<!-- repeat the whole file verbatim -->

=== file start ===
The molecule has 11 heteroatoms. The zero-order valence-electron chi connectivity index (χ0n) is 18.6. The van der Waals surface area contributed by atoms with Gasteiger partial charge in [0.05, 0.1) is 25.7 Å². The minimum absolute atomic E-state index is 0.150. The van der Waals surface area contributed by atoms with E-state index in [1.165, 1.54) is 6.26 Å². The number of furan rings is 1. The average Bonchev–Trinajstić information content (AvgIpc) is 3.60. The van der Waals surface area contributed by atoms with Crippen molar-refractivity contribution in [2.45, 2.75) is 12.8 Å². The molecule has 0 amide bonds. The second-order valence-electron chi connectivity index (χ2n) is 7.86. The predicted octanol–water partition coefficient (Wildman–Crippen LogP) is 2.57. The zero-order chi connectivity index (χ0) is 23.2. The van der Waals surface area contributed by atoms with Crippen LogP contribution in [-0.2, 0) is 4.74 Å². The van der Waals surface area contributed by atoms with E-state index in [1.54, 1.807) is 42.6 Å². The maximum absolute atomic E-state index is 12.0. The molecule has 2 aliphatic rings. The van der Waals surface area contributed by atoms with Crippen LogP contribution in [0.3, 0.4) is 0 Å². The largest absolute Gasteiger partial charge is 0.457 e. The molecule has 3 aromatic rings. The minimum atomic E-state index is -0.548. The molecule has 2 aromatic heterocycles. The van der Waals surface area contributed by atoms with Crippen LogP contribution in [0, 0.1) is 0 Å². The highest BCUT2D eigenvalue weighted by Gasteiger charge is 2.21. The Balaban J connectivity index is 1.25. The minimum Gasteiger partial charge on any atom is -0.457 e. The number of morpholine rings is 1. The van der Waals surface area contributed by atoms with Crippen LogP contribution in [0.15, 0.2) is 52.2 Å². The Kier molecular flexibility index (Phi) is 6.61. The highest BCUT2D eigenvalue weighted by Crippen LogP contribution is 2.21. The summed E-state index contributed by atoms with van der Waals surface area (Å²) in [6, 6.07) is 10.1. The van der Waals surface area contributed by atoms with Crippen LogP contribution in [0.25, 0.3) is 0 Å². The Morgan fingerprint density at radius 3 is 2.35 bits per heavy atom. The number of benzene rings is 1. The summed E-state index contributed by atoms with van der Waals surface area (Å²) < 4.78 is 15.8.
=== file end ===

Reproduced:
The molecule has 11 heteroatoms. The zero-order valence-electron chi connectivity index (χ0n) is 18.6. The van der Waals surface area contributed by atoms with Gasteiger partial charge in [0.05, 0.1) is 25.7 Å². The minimum absolute atomic E-state index is 0.150. The van der Waals surface area contributed by atoms with E-state index in [1.165, 1.54) is 6.26 Å². The number of furan rings is 1. The average Bonchev–Trinajstić information content (AvgIpc) is 3.60. The van der Waals surface area contributed by atoms with Crippen molar-refractivity contribution in [2.45, 2.75) is 12.8 Å². The molecule has 0 amide bonds. The second-order valence-electron chi connectivity index (χ2n) is 7.86. The predicted octanol–water partition coefficient (Wildman–Crippen LogP) is 2.57. The zero-order chi connectivity index (χ0) is 23.2. The van der Waals surface area contributed by atoms with Crippen LogP contribution in [-0.2, 0) is 4.74 Å². The van der Waals surface area contributed by atoms with E-state index in [1.54, 1.807) is 42.6 Å². The maximum absolute atomic E-state index is 12.0. The molecule has 2 aliphatic rings. The van der Waals surface area contributed by atoms with Crippen LogP contribution in [0.3, 0.4) is 0 Å². The largest absolute Gasteiger partial charge is 0.457 e. The molecule has 3 aromatic rings. The minimum atomic E-state index is -0.548. The molecule has 2 aromatic heterocycles. The van der Waals surface area contributed by atoms with Crippen LogP contribution in [0, 0.1) is 0 Å². The highest BCUT2D eigenvalue weighted by Gasteiger charge is 2.21. The Balaban J connectivity index is 1.25. The minimum Gasteiger partial charge on any atom is -0.457 e. The number of morpholine rings is 1. The van der Waals surface area contributed by atoms with Crippen LogP contribution in [0.15, 0.2) is 52.2 Å². The Kier molecular flexibility index (Phi) is 6.61. The highest BCUT2D eigenvalue weighted by Crippen LogP contribution is 2.21. The summed E-state index contributed by atoms with van der Waals surface area (Å²) in [6, 6.07) is 10.1. The van der Waals surface area contributed by atoms with Crippen LogP contribution in [0.25, 0.3) is 0 Å². The Morgan fingerprint density at radius 3 is 2.35 bits per heavy atom. The number of benzene rings is 1. The summed E-state index contributed by atoms with van der Waals surface area (Å²) < 4.78 is 15.8.